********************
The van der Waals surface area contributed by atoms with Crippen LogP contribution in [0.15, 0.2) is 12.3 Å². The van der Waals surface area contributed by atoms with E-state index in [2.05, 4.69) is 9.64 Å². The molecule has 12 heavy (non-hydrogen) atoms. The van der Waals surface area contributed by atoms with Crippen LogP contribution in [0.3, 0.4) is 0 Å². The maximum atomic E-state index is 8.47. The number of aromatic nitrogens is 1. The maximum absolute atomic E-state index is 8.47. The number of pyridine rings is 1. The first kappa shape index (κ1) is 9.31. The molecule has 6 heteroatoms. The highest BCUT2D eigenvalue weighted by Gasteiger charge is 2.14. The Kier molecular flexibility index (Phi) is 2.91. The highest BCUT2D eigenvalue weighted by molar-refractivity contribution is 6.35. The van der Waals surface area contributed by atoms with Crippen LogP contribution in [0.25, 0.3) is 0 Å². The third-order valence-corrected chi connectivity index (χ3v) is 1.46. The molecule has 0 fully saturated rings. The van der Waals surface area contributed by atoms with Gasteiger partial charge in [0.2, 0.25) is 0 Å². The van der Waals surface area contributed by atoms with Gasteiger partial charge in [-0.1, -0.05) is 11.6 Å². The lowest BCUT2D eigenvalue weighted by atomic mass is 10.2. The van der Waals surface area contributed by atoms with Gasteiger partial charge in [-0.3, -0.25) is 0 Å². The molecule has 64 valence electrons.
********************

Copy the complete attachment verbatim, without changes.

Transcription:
The van der Waals surface area contributed by atoms with Crippen LogP contribution in [0.15, 0.2) is 12.3 Å². The van der Waals surface area contributed by atoms with E-state index in [2.05, 4.69) is 9.64 Å². The molecule has 12 heavy (non-hydrogen) atoms. The van der Waals surface area contributed by atoms with Crippen LogP contribution in [0.3, 0.4) is 0 Å². The maximum atomic E-state index is 8.47. The number of aromatic nitrogens is 1. The maximum absolute atomic E-state index is 8.47. The number of pyridine rings is 1. The first kappa shape index (κ1) is 9.31. The molecule has 6 heteroatoms. The highest BCUT2D eigenvalue weighted by Gasteiger charge is 2.14. The Kier molecular flexibility index (Phi) is 2.91. The highest BCUT2D eigenvalue weighted by molar-refractivity contribution is 6.35. The van der Waals surface area contributed by atoms with Crippen LogP contribution in [0.25, 0.3) is 0 Å². The third-order valence-corrected chi connectivity index (χ3v) is 1.46. The molecule has 0 fully saturated rings. The van der Waals surface area contributed by atoms with Gasteiger partial charge in [0.2, 0.25) is 0 Å². The van der Waals surface area contributed by atoms with Gasteiger partial charge in [-0.1, -0.05) is 11.6 Å². The lowest BCUT2D eigenvalue weighted by atomic mass is 10.2. The van der Waals surface area contributed by atoms with Gasteiger partial charge in [-0.3, -0.25) is 0 Å². The molecule has 64 valence electrons.